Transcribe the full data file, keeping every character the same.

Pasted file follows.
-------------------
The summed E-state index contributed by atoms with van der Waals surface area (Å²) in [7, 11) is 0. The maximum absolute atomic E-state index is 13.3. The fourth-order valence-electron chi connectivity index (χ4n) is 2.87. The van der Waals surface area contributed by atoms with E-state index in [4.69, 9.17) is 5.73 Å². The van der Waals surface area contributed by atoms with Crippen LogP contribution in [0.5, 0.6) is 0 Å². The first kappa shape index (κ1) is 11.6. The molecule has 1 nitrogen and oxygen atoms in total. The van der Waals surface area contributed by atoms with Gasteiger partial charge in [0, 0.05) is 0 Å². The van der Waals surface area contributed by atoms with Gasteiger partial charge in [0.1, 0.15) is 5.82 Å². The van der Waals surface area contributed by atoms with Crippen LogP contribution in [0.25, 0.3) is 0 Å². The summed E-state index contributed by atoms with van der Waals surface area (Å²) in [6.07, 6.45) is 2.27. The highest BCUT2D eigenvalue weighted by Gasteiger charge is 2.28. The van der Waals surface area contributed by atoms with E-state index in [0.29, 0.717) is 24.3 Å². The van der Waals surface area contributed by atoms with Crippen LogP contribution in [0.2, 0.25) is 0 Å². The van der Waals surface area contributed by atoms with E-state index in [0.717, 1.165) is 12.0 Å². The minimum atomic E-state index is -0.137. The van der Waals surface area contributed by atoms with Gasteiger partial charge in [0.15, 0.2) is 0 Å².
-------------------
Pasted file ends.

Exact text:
The summed E-state index contributed by atoms with van der Waals surface area (Å²) in [7, 11) is 0. The maximum absolute atomic E-state index is 13.3. The fourth-order valence-electron chi connectivity index (χ4n) is 2.87. The van der Waals surface area contributed by atoms with E-state index in [4.69, 9.17) is 5.73 Å². The van der Waals surface area contributed by atoms with Crippen LogP contribution in [0.5, 0.6) is 0 Å². The first kappa shape index (κ1) is 11.6. The molecule has 1 nitrogen and oxygen atoms in total. The van der Waals surface area contributed by atoms with Gasteiger partial charge in [0, 0.05) is 0 Å². The van der Waals surface area contributed by atoms with Gasteiger partial charge in [0.1, 0.15) is 5.82 Å². The van der Waals surface area contributed by atoms with Crippen LogP contribution in [0.25, 0.3) is 0 Å². The summed E-state index contributed by atoms with van der Waals surface area (Å²) in [6.07, 6.45) is 2.27. The highest BCUT2D eigenvalue weighted by Gasteiger charge is 2.28. The van der Waals surface area contributed by atoms with E-state index in [0.29, 0.717) is 24.3 Å². The van der Waals surface area contributed by atoms with Crippen LogP contribution in [0.2, 0.25) is 0 Å². The van der Waals surface area contributed by atoms with E-state index in [0.717, 1.165) is 12.0 Å². The minimum atomic E-state index is -0.137. The van der Waals surface area contributed by atoms with Gasteiger partial charge in [0.15, 0.2) is 0 Å².